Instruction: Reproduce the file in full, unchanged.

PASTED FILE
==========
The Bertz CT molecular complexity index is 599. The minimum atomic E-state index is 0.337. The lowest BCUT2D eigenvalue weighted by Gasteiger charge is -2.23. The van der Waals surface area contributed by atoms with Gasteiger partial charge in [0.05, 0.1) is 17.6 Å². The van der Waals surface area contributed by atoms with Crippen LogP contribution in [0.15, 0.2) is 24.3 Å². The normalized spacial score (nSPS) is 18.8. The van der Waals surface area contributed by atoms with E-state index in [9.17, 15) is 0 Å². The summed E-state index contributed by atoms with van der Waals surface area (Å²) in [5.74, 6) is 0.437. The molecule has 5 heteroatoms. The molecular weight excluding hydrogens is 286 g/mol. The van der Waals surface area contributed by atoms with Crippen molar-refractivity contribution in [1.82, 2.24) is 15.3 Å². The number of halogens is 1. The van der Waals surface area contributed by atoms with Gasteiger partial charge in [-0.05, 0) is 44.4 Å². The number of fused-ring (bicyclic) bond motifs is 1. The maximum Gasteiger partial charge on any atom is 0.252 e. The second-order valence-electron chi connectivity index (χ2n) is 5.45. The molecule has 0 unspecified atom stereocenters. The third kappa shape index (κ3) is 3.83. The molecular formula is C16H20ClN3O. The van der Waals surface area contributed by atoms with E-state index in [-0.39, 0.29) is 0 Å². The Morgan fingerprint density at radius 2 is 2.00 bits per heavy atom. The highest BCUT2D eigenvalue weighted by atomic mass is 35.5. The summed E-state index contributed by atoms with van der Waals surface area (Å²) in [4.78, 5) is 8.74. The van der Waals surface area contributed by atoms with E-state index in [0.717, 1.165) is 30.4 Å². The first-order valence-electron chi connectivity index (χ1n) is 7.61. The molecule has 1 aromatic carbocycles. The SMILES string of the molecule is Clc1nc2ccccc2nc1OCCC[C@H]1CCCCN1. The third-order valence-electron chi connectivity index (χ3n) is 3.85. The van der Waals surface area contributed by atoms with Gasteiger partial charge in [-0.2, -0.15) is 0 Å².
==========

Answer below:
The Bertz CT molecular complexity index is 599. The minimum atomic E-state index is 0.337. The lowest BCUT2D eigenvalue weighted by Gasteiger charge is -2.23. The van der Waals surface area contributed by atoms with Gasteiger partial charge in [0.05, 0.1) is 17.6 Å². The van der Waals surface area contributed by atoms with Crippen LogP contribution in [0.15, 0.2) is 24.3 Å². The normalized spacial score (nSPS) is 18.8. The van der Waals surface area contributed by atoms with E-state index in [9.17, 15) is 0 Å². The summed E-state index contributed by atoms with van der Waals surface area (Å²) in [5.74, 6) is 0.437. The molecule has 5 heteroatoms. The molecular weight excluding hydrogens is 286 g/mol. The van der Waals surface area contributed by atoms with Crippen molar-refractivity contribution in [1.82, 2.24) is 15.3 Å². The number of halogens is 1. The van der Waals surface area contributed by atoms with Gasteiger partial charge in [-0.05, 0) is 44.4 Å². The number of fused-ring (bicyclic) bond motifs is 1. The maximum Gasteiger partial charge on any atom is 0.252 e. The second-order valence-electron chi connectivity index (χ2n) is 5.45. The molecule has 0 unspecified atom stereocenters. The third kappa shape index (κ3) is 3.83. The molecular formula is C16H20ClN3O. The van der Waals surface area contributed by atoms with E-state index in [-0.39, 0.29) is 0 Å². The Morgan fingerprint density at radius 2 is 2.00 bits per heavy atom. The highest BCUT2D eigenvalue weighted by atomic mass is 35.5. The summed E-state index contributed by atoms with van der Waals surface area (Å²) in [4.78, 5) is 8.74. The van der Waals surface area contributed by atoms with E-state index in [0.717, 1.165) is 30.4 Å². The first-order valence-electron chi connectivity index (χ1n) is 7.61. The molecule has 1 aromatic carbocycles. The SMILES string of the molecule is Clc1nc2ccccc2nc1OCCC[C@H]1CCCCN1. The third-order valence-electron chi connectivity index (χ3n) is 3.85. The van der Waals surface area contributed by atoms with Gasteiger partial charge in [-0.2, -0.15) is 0 Å².